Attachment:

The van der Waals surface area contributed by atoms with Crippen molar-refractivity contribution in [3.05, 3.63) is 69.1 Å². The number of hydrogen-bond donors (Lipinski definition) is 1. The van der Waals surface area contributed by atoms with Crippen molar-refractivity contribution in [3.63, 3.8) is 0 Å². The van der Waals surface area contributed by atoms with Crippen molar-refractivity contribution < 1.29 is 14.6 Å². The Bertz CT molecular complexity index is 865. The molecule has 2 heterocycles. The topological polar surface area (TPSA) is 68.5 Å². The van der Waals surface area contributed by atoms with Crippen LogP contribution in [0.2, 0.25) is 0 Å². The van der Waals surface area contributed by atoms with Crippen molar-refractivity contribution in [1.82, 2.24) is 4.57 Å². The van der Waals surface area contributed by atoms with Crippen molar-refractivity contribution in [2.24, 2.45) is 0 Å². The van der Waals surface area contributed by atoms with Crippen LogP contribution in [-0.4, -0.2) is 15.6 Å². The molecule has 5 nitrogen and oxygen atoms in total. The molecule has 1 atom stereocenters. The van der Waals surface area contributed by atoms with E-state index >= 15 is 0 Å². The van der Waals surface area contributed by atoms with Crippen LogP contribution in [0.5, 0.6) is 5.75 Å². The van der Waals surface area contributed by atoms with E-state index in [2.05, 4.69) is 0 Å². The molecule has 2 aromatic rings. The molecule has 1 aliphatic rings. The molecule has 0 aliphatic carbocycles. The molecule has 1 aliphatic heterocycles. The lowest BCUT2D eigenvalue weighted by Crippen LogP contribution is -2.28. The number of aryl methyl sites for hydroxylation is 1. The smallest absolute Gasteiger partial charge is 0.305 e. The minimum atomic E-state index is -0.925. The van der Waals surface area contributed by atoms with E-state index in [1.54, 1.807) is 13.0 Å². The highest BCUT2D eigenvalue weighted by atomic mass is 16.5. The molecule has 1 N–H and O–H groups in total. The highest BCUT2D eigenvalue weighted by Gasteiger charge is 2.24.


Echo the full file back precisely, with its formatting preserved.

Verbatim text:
The van der Waals surface area contributed by atoms with Crippen molar-refractivity contribution in [3.05, 3.63) is 69.1 Å². The number of hydrogen-bond donors (Lipinski definition) is 1. The van der Waals surface area contributed by atoms with Crippen molar-refractivity contribution in [3.63, 3.8) is 0 Å². The van der Waals surface area contributed by atoms with Crippen molar-refractivity contribution < 1.29 is 14.6 Å². The Bertz CT molecular complexity index is 865. The molecule has 2 heterocycles. The topological polar surface area (TPSA) is 68.5 Å². The van der Waals surface area contributed by atoms with Crippen LogP contribution in [0.2, 0.25) is 0 Å². The van der Waals surface area contributed by atoms with Crippen molar-refractivity contribution in [1.82, 2.24) is 4.57 Å². The van der Waals surface area contributed by atoms with Crippen molar-refractivity contribution in [2.24, 2.45) is 0 Å². The van der Waals surface area contributed by atoms with Crippen LogP contribution in [-0.4, -0.2) is 15.6 Å². The molecule has 5 nitrogen and oxygen atoms in total. The molecule has 1 atom stereocenters. The van der Waals surface area contributed by atoms with E-state index >= 15 is 0 Å². The van der Waals surface area contributed by atoms with Crippen LogP contribution in [0.5, 0.6) is 5.75 Å². The van der Waals surface area contributed by atoms with E-state index in [2.05, 4.69) is 0 Å². The molecule has 2 aromatic rings. The molecule has 1 aliphatic rings. The molecule has 0 aliphatic carbocycles. The molecule has 1 aliphatic heterocycles. The lowest BCUT2D eigenvalue weighted by Crippen LogP contribution is -2.28. The number of aryl methyl sites for hydroxylation is 1. The smallest absolute Gasteiger partial charge is 0.305 e. The minimum atomic E-state index is -0.925. The van der Waals surface area contributed by atoms with E-state index in [1.54, 1.807) is 13.0 Å². The highest BCUT2D eigenvalue weighted by atomic mass is 16.5. The molecule has 1 N–H and O–H groups in total. The highest BCUT2D eigenvalue weighted by Gasteiger charge is 2.24.